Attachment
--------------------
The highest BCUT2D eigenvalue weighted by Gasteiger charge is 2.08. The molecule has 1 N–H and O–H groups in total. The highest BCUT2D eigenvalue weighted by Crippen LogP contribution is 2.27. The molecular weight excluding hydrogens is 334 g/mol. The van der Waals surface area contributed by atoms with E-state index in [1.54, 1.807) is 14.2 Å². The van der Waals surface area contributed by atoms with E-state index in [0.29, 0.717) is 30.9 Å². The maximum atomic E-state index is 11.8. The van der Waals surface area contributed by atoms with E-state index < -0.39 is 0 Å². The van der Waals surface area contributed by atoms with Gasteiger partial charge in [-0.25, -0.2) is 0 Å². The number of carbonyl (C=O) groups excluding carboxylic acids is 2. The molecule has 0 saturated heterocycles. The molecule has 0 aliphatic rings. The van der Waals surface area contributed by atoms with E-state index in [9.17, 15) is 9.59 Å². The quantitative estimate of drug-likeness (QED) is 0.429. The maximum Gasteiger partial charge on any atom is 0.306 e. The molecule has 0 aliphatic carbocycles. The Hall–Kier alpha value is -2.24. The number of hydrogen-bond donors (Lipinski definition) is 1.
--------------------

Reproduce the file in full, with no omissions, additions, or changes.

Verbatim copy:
The highest BCUT2D eigenvalue weighted by Gasteiger charge is 2.08. The molecule has 1 N–H and O–H groups in total. The highest BCUT2D eigenvalue weighted by Crippen LogP contribution is 2.27. The molecular weight excluding hydrogens is 334 g/mol. The van der Waals surface area contributed by atoms with E-state index in [1.54, 1.807) is 14.2 Å². The van der Waals surface area contributed by atoms with E-state index in [0.29, 0.717) is 30.9 Å². The maximum atomic E-state index is 11.8. The van der Waals surface area contributed by atoms with E-state index < -0.39 is 0 Å². The van der Waals surface area contributed by atoms with Gasteiger partial charge in [-0.25, -0.2) is 0 Å². The number of carbonyl (C=O) groups excluding carboxylic acids is 2. The molecule has 0 saturated heterocycles. The molecule has 0 aliphatic rings. The van der Waals surface area contributed by atoms with E-state index in [9.17, 15) is 9.59 Å². The quantitative estimate of drug-likeness (QED) is 0.429. The maximum Gasteiger partial charge on any atom is 0.306 e. The molecule has 0 aliphatic carbocycles. The Hall–Kier alpha value is -2.24. The number of hydrogen-bond donors (Lipinski definition) is 1.